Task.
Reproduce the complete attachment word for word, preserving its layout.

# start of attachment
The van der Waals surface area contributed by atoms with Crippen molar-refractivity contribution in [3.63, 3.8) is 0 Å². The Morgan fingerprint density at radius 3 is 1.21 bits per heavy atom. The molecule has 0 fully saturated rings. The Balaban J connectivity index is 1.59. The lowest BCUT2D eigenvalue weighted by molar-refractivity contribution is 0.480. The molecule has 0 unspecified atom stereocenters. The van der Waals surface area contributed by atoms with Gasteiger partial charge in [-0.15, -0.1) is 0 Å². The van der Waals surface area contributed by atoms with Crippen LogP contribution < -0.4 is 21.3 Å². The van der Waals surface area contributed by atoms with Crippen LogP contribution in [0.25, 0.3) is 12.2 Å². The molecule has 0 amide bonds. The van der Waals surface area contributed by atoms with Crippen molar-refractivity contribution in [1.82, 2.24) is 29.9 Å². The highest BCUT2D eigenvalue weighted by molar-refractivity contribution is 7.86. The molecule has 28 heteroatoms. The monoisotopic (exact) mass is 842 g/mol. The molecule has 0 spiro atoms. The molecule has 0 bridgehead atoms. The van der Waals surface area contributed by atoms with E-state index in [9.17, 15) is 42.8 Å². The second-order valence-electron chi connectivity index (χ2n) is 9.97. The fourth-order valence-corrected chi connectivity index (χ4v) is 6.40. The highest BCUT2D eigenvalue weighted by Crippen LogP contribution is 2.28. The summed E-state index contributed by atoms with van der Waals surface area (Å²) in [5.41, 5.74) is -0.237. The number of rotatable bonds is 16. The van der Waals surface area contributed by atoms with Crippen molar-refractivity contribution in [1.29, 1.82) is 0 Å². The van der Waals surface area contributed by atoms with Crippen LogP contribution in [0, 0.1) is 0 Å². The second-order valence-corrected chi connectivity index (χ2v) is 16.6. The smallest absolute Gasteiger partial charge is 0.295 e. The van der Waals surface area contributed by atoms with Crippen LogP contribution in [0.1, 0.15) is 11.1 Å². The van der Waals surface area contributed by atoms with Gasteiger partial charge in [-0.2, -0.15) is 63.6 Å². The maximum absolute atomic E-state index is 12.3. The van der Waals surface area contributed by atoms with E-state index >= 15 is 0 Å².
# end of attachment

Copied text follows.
The van der Waals surface area contributed by atoms with Crippen molar-refractivity contribution in [3.63, 3.8) is 0 Å². The Morgan fingerprint density at radius 3 is 1.21 bits per heavy atom. The molecule has 0 fully saturated rings. The Balaban J connectivity index is 1.59. The lowest BCUT2D eigenvalue weighted by molar-refractivity contribution is 0.480. The molecule has 0 unspecified atom stereocenters. The van der Waals surface area contributed by atoms with Gasteiger partial charge in [-0.15, -0.1) is 0 Å². The van der Waals surface area contributed by atoms with Crippen LogP contribution < -0.4 is 21.3 Å². The van der Waals surface area contributed by atoms with Crippen LogP contribution in [0.25, 0.3) is 12.2 Å². The molecule has 0 amide bonds. The van der Waals surface area contributed by atoms with Crippen molar-refractivity contribution in [1.82, 2.24) is 29.9 Å². The highest BCUT2D eigenvalue weighted by molar-refractivity contribution is 7.86. The molecule has 28 heteroatoms. The monoisotopic (exact) mass is 842 g/mol. The molecule has 0 spiro atoms. The molecule has 0 bridgehead atoms. The van der Waals surface area contributed by atoms with E-state index in [9.17, 15) is 42.8 Å². The second-order valence-electron chi connectivity index (χ2n) is 9.97. The fourth-order valence-corrected chi connectivity index (χ4v) is 6.40. The highest BCUT2D eigenvalue weighted by Crippen LogP contribution is 2.28. The summed E-state index contributed by atoms with van der Waals surface area (Å²) in [5.41, 5.74) is -0.237. The number of rotatable bonds is 16. The van der Waals surface area contributed by atoms with Crippen molar-refractivity contribution in [1.29, 1.82) is 0 Å². The van der Waals surface area contributed by atoms with Crippen LogP contribution in [0, 0.1) is 0 Å². The second-order valence-corrected chi connectivity index (χ2v) is 16.6. The smallest absolute Gasteiger partial charge is 0.295 e. The van der Waals surface area contributed by atoms with Crippen LogP contribution in [0.1, 0.15) is 11.1 Å². The van der Waals surface area contributed by atoms with Gasteiger partial charge in [-0.2, -0.15) is 63.6 Å². The maximum absolute atomic E-state index is 12.3. The van der Waals surface area contributed by atoms with E-state index >= 15 is 0 Å².